Matt's Crow Country: Time for a rethink on further education

I KNOW we re supposed to be officially out of the recession now, but these are still troubled financial times. And while it s never nice to see anyone losing their jobs, unfortunately it s a fact of life that cuts are still being made in every sector of s

I KNOW we're supposed to be officially out of the recession now, but these are still troubled financial times.

And while it's never nice to see anyone losing their jobs, unfortunately it's a fact of life that cuts are still being made in every sector of society.

Last week it was announced that higher education is the latest area feeling the pinch, with �449million of central government funding - via the Higher Education Funding Council for England - being stripped from university budgets as of next year. This has in turn led to fears that a lot of college and university staff will lose their jobs.

I have great sympathy with anyone whose livelihood is under threat, but this was always going to happen at some stage.


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Over the last few years the virtues of higher education have been constantly pushed by the government, meaning we now have more degree courses than ever before, and that people who don't even need to go to university are spending three years there for the sake of it.

A lot of these graduates finish their course then go into a job completely unrelated to the subject they have spent a considerable amount of time studying. And while education is important for our society as a whole, there needs to be a healthy balance between academic courses and vocational training programmes. Perhaps something positive will come from these cuts, and they will necessitate a rethink of the system.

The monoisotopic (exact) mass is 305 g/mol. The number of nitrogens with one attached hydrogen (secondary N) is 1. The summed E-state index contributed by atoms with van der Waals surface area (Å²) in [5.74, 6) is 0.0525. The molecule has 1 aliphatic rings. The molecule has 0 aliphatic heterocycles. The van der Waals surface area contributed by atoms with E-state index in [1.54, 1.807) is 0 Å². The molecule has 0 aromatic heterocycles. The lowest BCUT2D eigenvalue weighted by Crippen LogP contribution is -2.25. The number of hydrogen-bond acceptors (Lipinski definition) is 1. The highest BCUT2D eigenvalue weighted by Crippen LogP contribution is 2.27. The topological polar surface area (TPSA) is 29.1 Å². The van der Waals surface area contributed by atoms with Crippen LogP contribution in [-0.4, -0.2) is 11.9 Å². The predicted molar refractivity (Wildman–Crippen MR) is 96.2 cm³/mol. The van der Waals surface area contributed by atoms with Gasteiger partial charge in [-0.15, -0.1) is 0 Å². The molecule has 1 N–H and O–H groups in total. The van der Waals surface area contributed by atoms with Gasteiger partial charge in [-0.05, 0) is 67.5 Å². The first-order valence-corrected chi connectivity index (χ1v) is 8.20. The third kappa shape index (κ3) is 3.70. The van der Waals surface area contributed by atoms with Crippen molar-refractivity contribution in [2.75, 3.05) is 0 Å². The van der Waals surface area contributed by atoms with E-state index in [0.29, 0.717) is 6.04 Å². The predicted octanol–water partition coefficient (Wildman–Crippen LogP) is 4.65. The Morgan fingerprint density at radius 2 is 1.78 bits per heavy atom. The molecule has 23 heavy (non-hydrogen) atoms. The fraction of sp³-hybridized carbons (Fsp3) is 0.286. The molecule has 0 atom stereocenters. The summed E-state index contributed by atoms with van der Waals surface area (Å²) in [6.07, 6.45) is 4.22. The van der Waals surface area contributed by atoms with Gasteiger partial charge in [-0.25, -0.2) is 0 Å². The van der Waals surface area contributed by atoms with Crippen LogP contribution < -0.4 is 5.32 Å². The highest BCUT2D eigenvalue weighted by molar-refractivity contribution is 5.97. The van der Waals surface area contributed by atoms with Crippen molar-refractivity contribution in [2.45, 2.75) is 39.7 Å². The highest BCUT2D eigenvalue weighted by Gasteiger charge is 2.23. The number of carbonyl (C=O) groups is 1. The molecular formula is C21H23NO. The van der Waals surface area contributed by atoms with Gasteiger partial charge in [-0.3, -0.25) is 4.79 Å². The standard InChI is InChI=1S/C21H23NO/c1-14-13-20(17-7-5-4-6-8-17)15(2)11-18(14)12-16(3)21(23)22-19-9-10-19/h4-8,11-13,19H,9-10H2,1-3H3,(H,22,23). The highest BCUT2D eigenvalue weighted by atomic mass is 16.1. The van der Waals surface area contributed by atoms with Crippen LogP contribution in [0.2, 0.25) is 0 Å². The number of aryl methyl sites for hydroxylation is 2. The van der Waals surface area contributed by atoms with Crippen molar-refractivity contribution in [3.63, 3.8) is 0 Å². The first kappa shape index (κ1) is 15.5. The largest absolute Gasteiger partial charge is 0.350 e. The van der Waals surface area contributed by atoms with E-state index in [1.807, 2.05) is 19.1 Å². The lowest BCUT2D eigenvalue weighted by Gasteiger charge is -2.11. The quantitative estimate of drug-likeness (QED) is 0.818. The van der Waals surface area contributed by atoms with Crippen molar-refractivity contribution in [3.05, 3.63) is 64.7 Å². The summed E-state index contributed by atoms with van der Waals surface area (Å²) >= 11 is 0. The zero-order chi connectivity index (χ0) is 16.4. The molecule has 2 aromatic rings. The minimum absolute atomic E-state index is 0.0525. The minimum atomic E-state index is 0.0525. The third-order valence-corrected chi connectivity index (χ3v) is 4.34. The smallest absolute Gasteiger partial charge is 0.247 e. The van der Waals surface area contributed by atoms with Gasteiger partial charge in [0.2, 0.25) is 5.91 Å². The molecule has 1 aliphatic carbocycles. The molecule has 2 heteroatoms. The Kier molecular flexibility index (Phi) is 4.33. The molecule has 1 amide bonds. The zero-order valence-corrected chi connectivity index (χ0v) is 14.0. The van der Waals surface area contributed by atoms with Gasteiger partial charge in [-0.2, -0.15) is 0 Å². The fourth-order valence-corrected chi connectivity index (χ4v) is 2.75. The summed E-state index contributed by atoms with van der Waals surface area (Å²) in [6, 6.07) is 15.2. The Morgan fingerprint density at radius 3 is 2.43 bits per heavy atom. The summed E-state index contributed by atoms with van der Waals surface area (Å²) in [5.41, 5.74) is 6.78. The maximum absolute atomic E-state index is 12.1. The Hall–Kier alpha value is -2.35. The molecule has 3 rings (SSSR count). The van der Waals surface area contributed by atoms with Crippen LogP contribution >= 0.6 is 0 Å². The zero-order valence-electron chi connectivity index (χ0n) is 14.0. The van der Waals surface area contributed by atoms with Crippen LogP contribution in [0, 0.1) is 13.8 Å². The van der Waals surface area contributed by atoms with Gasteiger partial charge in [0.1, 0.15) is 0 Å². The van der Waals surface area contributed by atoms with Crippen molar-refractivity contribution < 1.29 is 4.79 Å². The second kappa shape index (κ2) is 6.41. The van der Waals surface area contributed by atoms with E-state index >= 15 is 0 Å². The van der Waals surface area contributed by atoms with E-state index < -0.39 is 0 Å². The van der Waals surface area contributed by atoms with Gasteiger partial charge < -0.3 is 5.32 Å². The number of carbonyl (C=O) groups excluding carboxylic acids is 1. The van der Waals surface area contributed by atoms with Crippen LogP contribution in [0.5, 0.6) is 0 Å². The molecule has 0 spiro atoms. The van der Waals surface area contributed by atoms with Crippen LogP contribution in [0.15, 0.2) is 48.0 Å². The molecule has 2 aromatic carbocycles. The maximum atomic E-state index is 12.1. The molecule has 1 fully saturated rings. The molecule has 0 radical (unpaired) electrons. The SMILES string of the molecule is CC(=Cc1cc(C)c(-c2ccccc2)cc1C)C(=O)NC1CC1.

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John Terry has already generated more than enough column inches to last a lifetime, but I thought I'd add a few more about the decision to strip him of the England captaincy.

I don't like Terry very much, so don't have a problem with boss Fabio Capello ditching him as skipper after his extra-marital exploits. I also think the significance of the captaincy is massively over emphasised - I liked the description I spotted in another august journal that its importance is akin to that of a regimental goat mascot - so in that respect I don't think the person wearing the armband in South Africa will make any difference to the team's progress.

However, I do think that if the FA are trying to make a moral point then they've scored an own goal by passing the captaincy on to Rio Ferdinand.

Lest we forget Ferdinand is the man who was banned from football for eight months for going shopping instead of taking a drugs test. If they were looking for a more positive role model than Terry I think they should probably have cast their eye elsewhere!

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